I made it in Monday evening for a few hours and was very happy to see her doing so much better. They had taken her breathing tube out the day after her mom got there, which helped her spirits immensely. She was also a lot more alert and actually remembering things. (The day after her second surgery, she kept asking where she was, what time her surgery was (thinking that she still had to go into surgery, and told me about 3 times that Mike (our boss) had come to visit, even though that visit was two days earlier.) It was very comforting. The doctors and nurses were all impressed at how fast she was recovering, and were just trying to stay on top of the pain.
They finally moved her to her own room on the 5th floor (which, if possible, was smaller than her last recovery room). With her mom and Kyle there all day every day, I started to actually go into work (I had been working from the hospital) and trying to catch up on everything that had been put on hold. It was a very trying time for me. I had been Jess' mom and caretaker for the past 5 years as she went through all her medical emergencies and I was having to give up my baby to her real mom and her boyfriend. Both of which were doing an excellent job without me. It was hard to face the fact that she didn't need me 24-7 anymore and that she was still in excellent care. On top of that, there was the fact that 3 was, quite literally, a crowd. (We won't mention that at times, we had 5 of us, plus nurses (and of course, Jess) in that tiny room. I felt like we were clowns in a car... how many can we fit?) So I distracted myself in productivity at work and home to make up for my longing to spend all day with Jess (and guilt for not doing so).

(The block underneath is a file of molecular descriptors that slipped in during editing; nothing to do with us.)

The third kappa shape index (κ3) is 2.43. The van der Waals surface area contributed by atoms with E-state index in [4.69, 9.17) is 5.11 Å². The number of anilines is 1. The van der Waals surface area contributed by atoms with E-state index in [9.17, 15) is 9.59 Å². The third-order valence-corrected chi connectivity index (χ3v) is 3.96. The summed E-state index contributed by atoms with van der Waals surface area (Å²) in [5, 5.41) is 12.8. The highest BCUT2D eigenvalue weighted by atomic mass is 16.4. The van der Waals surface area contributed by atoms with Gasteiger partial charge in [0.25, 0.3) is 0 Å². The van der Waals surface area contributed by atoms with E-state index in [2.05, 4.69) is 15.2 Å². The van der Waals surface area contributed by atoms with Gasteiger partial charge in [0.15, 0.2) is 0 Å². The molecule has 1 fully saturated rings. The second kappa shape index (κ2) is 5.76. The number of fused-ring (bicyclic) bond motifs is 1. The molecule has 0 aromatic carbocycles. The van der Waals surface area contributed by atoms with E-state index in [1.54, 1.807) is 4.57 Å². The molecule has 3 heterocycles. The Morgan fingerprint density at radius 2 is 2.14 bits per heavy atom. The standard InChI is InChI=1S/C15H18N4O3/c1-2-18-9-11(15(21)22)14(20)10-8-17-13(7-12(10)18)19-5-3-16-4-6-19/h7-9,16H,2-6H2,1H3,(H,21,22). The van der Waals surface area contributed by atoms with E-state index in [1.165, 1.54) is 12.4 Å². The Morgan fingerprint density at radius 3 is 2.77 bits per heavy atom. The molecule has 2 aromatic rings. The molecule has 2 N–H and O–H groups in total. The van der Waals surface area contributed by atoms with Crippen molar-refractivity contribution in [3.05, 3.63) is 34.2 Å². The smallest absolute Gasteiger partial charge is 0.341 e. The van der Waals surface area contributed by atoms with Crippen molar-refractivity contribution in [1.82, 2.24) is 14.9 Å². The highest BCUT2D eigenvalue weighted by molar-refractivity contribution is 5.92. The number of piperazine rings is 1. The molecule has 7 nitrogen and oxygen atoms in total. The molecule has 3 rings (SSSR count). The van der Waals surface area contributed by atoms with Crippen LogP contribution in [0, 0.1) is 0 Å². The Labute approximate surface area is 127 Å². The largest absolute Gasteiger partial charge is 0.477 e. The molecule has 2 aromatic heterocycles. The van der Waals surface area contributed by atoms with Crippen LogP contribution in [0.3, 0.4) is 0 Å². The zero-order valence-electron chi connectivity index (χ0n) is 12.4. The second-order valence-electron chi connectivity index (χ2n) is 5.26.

By Friday they had removed all her drainage tubes except one on her right side and had put in a PICC line, and then she still had oxygen. It was quite the drastic improvement to ICU. Oh, also, they took her off morphine, which was fun for her the next day. She also got her first shower in weeks that day, which I'm sure we can all agree had to be the highlight of her stay. Well... besides the day that she started eating solid foods (and anything she wanted) a couple of days before and finally got her coveted vanilla malt that she had been craving since the beginning.
By Sunday (yesterday) they had removed all the drainage tubes and finished off the antibiotics... which brings us to today...
I am so very excited and grateful for this. Two weeks ago today was her first surgery. 2 weeks in the hospital. I found out today that the doctor had given her a 50/50 chance of living when he found out the kind of bacteria they were dealing with (Fusobacterium). And after the second surgery, he told Kyle (who conveniently didn't tell anyone else) that he only gave Jess a 75% chance of making it. God has truly blessed us to not only let Jess survive, but to let her recover as quickly as she did. We're also so very grateful for the caring of everyone else around us. Thank you everyone for your kindess, support and generosity through this whole thing. You'll never know how much of an effect you've had on Jess and on those of us helping her. This is truly a testimony of how wonderful of people we are constantly surrounded by. Thank you so much.
So for our last update, the doctor told her it would still be 2-3 weeks before she was back on her feet, so she's not recovered yet, but she is feeling a lot better. She's now back to checking email, so you can contact her that way, and she'd still love visitors at her house. (I suggest late afternoon/evening hours.) Hopefully the next two weeks go by a lot faster with a lot less stress than the past two. :)
We love you, Jess!